Summary of Project

Enhancing the nutritional attributes of bovine milk to achieve a more desirable product tailored to provide health-promoting benefits

Principal investigator: Dr. Feng-Qi Zhao

SUMMARY

The long-term goal of this research is to increase mammary glucose uptake and utilization and ultimately improve dairy productivity and efficiency. About 3 kg of glucose is needed by the mammary gland each day to produce an average yield of 40 kg of milk. Glucose uptake by the mammary epithelial cells is a rate-limiting step for milk production because glucose is the major precursor of milk lactose which, in turn, controls milk volume by maintaining its osmolarity. Glucose uptake in the mammary gland is mediated by a family of facilitative glucose transporters (GLUT). The lactating bovine mammary gland mainly expresses the GLUT1 and GLUT8 isoforms. Multiple single nucleotide polymorphisms (SNPs) have been discovered in these two genes. We hypothesize that the SNPs of GLUTs change the transport properties or gene expression rates of these transporters and thus change the rates of cell glucose uptake and milk synthesis in the mammary gland. In this aim, we will screen for additional SNPs in coding exons, flanking introns and promoter sequences of bGLUT1 and bGLUT8 genes and investigate the associations of GLUT1 and GLUT8 SNPs with milk production traits in a large cattle population. This study will potentially have a direct impact to dairy breeding program for improving milk productivity and efficiency. Thus, the project meets the priority area of "Improved Nutritional Performance, Growth, and Lactation of Animals" of the "Animal Health and Production and Animal Products" Program by focusing on "availability of nutrients to improve nutrient utilization" and on "the cellular or molecular basis of lactation".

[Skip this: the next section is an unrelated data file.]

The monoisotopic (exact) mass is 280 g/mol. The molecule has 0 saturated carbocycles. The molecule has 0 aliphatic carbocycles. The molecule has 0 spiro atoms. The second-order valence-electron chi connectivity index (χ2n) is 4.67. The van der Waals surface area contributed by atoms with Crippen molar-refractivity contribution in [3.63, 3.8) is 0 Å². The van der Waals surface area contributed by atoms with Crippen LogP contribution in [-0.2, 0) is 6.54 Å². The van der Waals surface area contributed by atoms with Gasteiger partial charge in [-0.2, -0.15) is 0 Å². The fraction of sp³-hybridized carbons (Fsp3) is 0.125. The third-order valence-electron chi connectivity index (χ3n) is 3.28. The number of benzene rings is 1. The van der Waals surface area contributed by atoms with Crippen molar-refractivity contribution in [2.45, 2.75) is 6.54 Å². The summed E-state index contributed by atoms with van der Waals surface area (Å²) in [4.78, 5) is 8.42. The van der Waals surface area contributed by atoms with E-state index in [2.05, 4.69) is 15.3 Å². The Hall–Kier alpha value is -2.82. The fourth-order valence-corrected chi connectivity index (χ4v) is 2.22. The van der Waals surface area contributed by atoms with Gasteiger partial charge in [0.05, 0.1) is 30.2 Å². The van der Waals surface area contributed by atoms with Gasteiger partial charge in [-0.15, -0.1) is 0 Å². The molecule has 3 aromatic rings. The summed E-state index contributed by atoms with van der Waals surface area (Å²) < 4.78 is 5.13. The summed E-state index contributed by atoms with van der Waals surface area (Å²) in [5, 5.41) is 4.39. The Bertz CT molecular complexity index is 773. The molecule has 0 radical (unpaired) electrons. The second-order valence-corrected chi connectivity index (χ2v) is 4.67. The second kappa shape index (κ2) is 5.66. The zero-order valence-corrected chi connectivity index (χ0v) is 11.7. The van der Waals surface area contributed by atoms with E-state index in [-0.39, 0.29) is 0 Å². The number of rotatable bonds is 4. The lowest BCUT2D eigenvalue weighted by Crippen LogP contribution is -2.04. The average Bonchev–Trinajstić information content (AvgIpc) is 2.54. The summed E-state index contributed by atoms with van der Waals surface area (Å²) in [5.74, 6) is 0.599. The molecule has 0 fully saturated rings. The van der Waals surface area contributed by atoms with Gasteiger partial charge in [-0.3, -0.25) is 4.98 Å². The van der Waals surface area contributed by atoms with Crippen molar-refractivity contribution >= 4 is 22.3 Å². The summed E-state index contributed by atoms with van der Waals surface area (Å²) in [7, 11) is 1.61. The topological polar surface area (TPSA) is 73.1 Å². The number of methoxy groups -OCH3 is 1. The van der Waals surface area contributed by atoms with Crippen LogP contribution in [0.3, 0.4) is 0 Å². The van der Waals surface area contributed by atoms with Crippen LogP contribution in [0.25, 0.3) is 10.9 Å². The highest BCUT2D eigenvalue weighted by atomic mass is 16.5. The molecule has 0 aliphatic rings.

View poster presented at the Feed Dealers Meeting in 2012.

Newmont Farm LLC, Gladstone Family
Farm Owner Will Gladstone poses with Dr. Feng-Qi Zhao and UVM graduate students
Shun Kitaoka, Yong Shao, and Xi Qian who conducted research at Newmont Farm.